Classical stringed instruments in the orchestra can be recorded by small diaphragm condensers excellently because of their consistent polar pattern. May it be string, brass, an ensemble, choirs, or bass, your condenser microphone can capture all details of these instruments to a tee and as close to the original sound.
Unlike small diaphragms, large diaphragm microphones are great at close-miking rooms because they are bigger, wider, and side-addressed. As condenser microphones are sensitive to sound pressure and details, large diaphragms can even record a room ambiance. With that, you must be careful in capturing any unwanted background noise.
With the ability to pick up the slightest of nuances while still retaining a professional studio sound quality, large diaphragm microphones are best for vocal applications. Since it has a low-end frequency response, a large diaphragm mic has the stability to record vocals even when the singer is moving.
However, it’s not ideal to use this microphone during a live performance because of how sensitive it can be to noise. For recording vocals in a live and large setting, it’s best to use dynamic microphones.
When it comes to recording a whole performance of a single acoustic guitar, then a large diaphragm mic can do a great job of making it sound fuller and more vibrant. Unlike a small diaphragm condenser, large condensers add more color to the sound source being recorded, thus, making the recording come out bigger and thicker than it is.
On the other hand, if you’re thinking about using a condenser for an electric guitar, then you might want to switch to a dynamic mic instead. Condensers work for high-frequency instruments whereas dynamic mics are better suited for low to mid-frequency instruments such as electric guitars, brass instruments, and amps.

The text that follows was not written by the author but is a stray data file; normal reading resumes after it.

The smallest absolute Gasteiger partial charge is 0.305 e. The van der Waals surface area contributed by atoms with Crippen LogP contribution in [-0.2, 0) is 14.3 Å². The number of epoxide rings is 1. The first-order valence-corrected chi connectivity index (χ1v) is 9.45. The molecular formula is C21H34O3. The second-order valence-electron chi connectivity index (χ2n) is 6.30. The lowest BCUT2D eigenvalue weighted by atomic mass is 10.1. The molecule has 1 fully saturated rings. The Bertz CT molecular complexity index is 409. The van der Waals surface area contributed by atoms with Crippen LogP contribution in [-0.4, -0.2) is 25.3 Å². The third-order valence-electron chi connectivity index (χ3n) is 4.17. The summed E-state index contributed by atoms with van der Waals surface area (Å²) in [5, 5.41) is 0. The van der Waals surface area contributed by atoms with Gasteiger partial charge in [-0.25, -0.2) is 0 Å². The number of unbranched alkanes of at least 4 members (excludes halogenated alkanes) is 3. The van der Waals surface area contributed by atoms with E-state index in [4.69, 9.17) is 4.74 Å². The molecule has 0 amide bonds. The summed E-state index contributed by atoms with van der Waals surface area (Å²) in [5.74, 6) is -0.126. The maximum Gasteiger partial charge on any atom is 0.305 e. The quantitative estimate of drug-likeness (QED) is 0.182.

While both small and large condensers can record higher-range frequencies, large diaphragm mics are better at picking up low-end instruments because of how full and vibrant they can turn the sound into.
Condenser microphones feature a tailored frequency response that will provide a detailed and full sound compared to a dynamic microphone. This makes them better suited for vocal applications because they will record a singer’s natural voice accurately while making it sound fuller.
Although it’s ideal to use condenser microphones in closed and quiet settings, you can still use them in live settings provided that you have noise reduction accessories to help prevent any booms or unwanted noise pickup.
Aside from using it for the right application, there are other ways a condenser microphone will help make you sound better. There are general placement tips that can help you achieve the best sound possible, ways how to optimize your mic, and even specific positions to keep in mind if you’re using a condenser for streaming.
One thing to keep in mind is that condenser microphones are sensitive to sound so using them can be tricky. While it can highlight all the subtleties of your recording, it can also pick up unwanted noise if you’re not careful.
With over 10 different types of microphones out there, each one of them has the intended applications that it can best perform. For condenser microphones, the best use is for closed recording studios as they are sensitive to sound and can pick up recordings with great detail. Although condensers are generally versatile when it comes to applications, the two subtypes also have specific applications of their own.
Knowing the best uses of your microphone will allow you to achieve the best sound quality possible and assure you that your recording device is the right one for the job.